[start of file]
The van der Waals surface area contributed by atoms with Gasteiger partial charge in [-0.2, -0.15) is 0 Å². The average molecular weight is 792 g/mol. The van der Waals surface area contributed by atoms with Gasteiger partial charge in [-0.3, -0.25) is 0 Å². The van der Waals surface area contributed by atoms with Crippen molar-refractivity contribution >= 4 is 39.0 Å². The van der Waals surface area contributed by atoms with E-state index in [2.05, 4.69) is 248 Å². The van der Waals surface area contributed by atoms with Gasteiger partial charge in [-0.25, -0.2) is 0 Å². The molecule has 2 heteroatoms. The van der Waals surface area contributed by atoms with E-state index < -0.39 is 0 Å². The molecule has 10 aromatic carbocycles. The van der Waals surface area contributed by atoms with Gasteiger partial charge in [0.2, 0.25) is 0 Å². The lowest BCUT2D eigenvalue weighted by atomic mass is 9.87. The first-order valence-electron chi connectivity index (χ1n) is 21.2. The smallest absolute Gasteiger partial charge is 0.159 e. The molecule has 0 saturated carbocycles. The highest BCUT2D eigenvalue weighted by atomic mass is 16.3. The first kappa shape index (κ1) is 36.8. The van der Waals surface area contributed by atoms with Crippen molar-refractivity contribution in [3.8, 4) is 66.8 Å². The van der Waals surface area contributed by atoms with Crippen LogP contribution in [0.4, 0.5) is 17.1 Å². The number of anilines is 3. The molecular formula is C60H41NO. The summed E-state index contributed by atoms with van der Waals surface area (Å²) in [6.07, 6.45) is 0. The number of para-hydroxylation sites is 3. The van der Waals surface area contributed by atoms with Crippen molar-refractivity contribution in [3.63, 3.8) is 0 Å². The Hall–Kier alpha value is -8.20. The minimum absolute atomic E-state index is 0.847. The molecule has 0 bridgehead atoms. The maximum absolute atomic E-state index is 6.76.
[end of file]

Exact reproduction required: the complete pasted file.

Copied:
The van der Waals surface area contributed by atoms with Gasteiger partial charge in [-0.2, -0.15) is 0 Å². The average molecular weight is 792 g/mol. The van der Waals surface area contributed by atoms with Gasteiger partial charge in [-0.3, -0.25) is 0 Å². The van der Waals surface area contributed by atoms with Crippen molar-refractivity contribution >= 4 is 39.0 Å². The van der Waals surface area contributed by atoms with E-state index in [2.05, 4.69) is 248 Å². The van der Waals surface area contributed by atoms with Gasteiger partial charge in [-0.25, -0.2) is 0 Å². The molecule has 2 heteroatoms. The van der Waals surface area contributed by atoms with E-state index < -0.39 is 0 Å². The molecule has 10 aromatic carbocycles. The van der Waals surface area contributed by atoms with Gasteiger partial charge in [0.2, 0.25) is 0 Å². The lowest BCUT2D eigenvalue weighted by atomic mass is 9.87. The first-order valence-electron chi connectivity index (χ1n) is 21.2. The smallest absolute Gasteiger partial charge is 0.159 e. The molecule has 0 saturated carbocycles. The highest BCUT2D eigenvalue weighted by atomic mass is 16.3. The first kappa shape index (κ1) is 36.8. The van der Waals surface area contributed by atoms with Crippen molar-refractivity contribution in [3.8, 4) is 66.8 Å². The van der Waals surface area contributed by atoms with Crippen LogP contribution in [0.4, 0.5) is 17.1 Å². The number of anilines is 3. The molecular formula is C60H41NO. The summed E-state index contributed by atoms with van der Waals surface area (Å²) in [6.07, 6.45) is 0. The number of para-hydroxylation sites is 3. The van der Waals surface area contributed by atoms with Crippen molar-refractivity contribution in [3.63, 3.8) is 0 Å². The Hall–Kier alpha value is -8.20. The minimum absolute atomic E-state index is 0.847. The molecule has 0 bridgehead atoms. The maximum absolute atomic E-state index is 6.76.